"What matters about a play is not the extent to which it is like any other play, but the way in which it is different," writes Thomas G. Rosenmeyer. "This is, I suggest, how the ancient audiences received the performances.... My purpose, then, in writing these essays is twofold: ... to devote enough space to the discussion of each play to allow its special tone and texture to emerge without hindrance and at leisure ... and to include in one collection analyses of plays so different from one another that the accent will come to rest on the variety of the tragic experience rather than on any one narrowly defined norm."
Greek tragedy is a vehicle for many different ideas and many different intentions. From the wealth of material that has come down to us the author has chosen six plays for analysis. He reminds us that the plays were written to be seen and heard, and only secondarily to be studied. The listeners expected each play to have a specific objective, and to exhibit its own mood. These the author attempts to recover for us, by listening to what each play, in its own right, has to say. His principal concern is with the tragic diction and the tragic ideas, designed to release certain massive responses in the large theater-going group of ancient Athens. In exploring the characters and the situations of the plays he has chosen, the author transports his reader to the world of fifth-century B.C. Greece, and establishes the relevance of that world to our own experience.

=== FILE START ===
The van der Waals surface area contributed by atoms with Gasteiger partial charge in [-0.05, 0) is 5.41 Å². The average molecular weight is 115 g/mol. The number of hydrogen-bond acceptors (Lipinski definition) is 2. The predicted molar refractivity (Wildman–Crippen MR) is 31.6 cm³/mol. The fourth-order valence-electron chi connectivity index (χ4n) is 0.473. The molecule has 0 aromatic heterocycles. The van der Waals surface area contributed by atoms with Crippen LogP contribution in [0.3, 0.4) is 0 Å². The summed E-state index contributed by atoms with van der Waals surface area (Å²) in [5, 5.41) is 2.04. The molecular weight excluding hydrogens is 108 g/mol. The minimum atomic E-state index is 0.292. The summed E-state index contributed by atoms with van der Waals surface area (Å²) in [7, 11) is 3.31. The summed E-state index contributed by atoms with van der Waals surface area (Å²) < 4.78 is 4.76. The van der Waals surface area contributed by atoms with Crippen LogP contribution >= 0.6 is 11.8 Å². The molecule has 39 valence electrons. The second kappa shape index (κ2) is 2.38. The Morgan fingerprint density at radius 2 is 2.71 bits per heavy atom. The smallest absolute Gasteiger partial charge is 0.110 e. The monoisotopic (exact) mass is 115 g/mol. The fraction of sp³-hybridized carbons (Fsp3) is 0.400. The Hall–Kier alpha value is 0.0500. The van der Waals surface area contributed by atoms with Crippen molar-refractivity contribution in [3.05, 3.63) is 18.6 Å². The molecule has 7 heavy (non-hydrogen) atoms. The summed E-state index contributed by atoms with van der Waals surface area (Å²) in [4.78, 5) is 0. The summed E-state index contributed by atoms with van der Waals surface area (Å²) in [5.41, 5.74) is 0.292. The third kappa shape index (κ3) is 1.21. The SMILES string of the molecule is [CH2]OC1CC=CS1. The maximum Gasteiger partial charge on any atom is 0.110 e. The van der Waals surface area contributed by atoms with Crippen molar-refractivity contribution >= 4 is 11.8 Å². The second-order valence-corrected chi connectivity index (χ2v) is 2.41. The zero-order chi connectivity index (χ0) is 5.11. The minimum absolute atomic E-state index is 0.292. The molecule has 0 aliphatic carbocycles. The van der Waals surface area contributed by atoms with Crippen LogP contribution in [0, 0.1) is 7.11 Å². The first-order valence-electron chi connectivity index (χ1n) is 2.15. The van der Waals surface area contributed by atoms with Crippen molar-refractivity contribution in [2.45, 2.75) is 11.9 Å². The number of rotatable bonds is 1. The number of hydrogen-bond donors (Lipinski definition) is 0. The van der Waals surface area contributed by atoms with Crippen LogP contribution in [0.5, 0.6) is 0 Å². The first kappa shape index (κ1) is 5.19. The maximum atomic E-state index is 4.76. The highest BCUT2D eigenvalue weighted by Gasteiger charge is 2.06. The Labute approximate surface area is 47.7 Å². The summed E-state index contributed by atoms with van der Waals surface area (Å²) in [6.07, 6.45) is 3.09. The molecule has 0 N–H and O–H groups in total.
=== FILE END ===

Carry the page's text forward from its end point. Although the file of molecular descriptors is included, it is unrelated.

The essays are not introductory in nature. No space is given, for instance, to basic information about the playwrights, the history of Greek drama, or the special features of the Attic stage. Yet the book addresses itself to classicists and nonclassicists alike. The outgrowth of a series of lectures to nonspecialists, its particular appeal is to students of literature and the history of Western thought. Parallels are drawn between the writings of the philosophers and the tragedies, and attention is paid to certain popular Greek beliefs that colored the tragic formulations. Ultimately, however, the approach is not historical but critical; it is the author's intention to demonstrate the beauty and the craftsmanship of the plays under discussion.